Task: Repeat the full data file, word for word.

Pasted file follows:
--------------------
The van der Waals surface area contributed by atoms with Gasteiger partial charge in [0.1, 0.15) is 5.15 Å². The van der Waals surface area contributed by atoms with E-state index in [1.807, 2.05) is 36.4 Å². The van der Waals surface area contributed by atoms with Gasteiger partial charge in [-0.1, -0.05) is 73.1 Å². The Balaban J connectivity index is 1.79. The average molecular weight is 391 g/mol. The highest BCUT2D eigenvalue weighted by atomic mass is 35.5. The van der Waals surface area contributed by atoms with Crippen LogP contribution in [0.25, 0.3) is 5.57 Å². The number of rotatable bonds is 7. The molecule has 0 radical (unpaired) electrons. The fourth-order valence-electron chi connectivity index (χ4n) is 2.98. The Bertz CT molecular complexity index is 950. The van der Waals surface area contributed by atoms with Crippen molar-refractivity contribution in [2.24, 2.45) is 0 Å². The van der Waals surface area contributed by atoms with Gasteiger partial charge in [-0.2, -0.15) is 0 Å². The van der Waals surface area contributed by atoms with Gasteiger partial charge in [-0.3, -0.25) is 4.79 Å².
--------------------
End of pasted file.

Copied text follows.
The van der Waals surface area contributed by atoms with Gasteiger partial charge in [0.1, 0.15) is 5.15 Å². The van der Waals surface area contributed by atoms with E-state index in [1.807, 2.05) is 36.4 Å². The van der Waals surface area contributed by atoms with Gasteiger partial charge in [-0.1, -0.05) is 73.1 Å². The Balaban J connectivity index is 1.79. The average molecular weight is 391 g/mol. The highest BCUT2D eigenvalue weighted by atomic mass is 35.5. The van der Waals surface area contributed by atoms with Crippen LogP contribution in [0.25, 0.3) is 5.57 Å². The number of rotatable bonds is 7. The molecule has 0 radical (unpaired) electrons. The fourth-order valence-electron chi connectivity index (χ4n) is 2.98. The Bertz CT molecular complexity index is 950. The van der Waals surface area contributed by atoms with Crippen molar-refractivity contribution in [2.24, 2.45) is 0 Å². The van der Waals surface area contributed by atoms with Gasteiger partial charge in [-0.2, -0.15) is 0 Å². The van der Waals surface area contributed by atoms with Gasteiger partial charge in [-0.3, -0.25) is 4.79 Å².